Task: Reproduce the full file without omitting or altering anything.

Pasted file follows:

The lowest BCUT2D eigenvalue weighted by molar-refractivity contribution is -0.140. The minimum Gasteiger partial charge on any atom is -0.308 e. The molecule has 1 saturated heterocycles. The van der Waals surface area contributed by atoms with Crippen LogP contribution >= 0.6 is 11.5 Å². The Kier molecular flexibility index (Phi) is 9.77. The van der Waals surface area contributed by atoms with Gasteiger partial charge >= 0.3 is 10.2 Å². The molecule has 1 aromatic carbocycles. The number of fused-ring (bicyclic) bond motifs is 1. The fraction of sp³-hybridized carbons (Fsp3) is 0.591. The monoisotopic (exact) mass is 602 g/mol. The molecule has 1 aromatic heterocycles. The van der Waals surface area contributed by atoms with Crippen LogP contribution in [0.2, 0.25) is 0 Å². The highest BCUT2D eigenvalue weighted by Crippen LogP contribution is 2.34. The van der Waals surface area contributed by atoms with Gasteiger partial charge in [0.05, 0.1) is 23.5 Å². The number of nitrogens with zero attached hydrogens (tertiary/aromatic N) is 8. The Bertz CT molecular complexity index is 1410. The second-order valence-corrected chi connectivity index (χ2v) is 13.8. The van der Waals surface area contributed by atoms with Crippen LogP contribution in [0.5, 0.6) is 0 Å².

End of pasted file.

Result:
The lowest BCUT2D eigenvalue weighted by molar-refractivity contribution is -0.140. The minimum Gasteiger partial charge on any atom is -0.308 e. The molecule has 1 saturated heterocycles. The van der Waals surface area contributed by atoms with Crippen LogP contribution >= 0.6 is 11.5 Å². The Kier molecular flexibility index (Phi) is 9.77. The van der Waals surface area contributed by atoms with Gasteiger partial charge >= 0.3 is 10.2 Å². The molecule has 1 aromatic carbocycles. The number of fused-ring (bicyclic) bond motifs is 1. The fraction of sp³-hybridized carbons (Fsp3) is 0.591. The monoisotopic (exact) mass is 602 g/mol. The molecule has 1 aromatic heterocycles. The van der Waals surface area contributed by atoms with Crippen LogP contribution in [0.2, 0.25) is 0 Å². The highest BCUT2D eigenvalue weighted by Crippen LogP contribution is 2.34. The van der Waals surface area contributed by atoms with Gasteiger partial charge in [0.05, 0.1) is 23.5 Å². The number of nitrogens with zero attached hydrogens (tertiary/aromatic N) is 8. The Bertz CT molecular complexity index is 1410. The second-order valence-corrected chi connectivity index (χ2v) is 13.8. The van der Waals surface area contributed by atoms with Crippen LogP contribution in [0.5, 0.6) is 0 Å².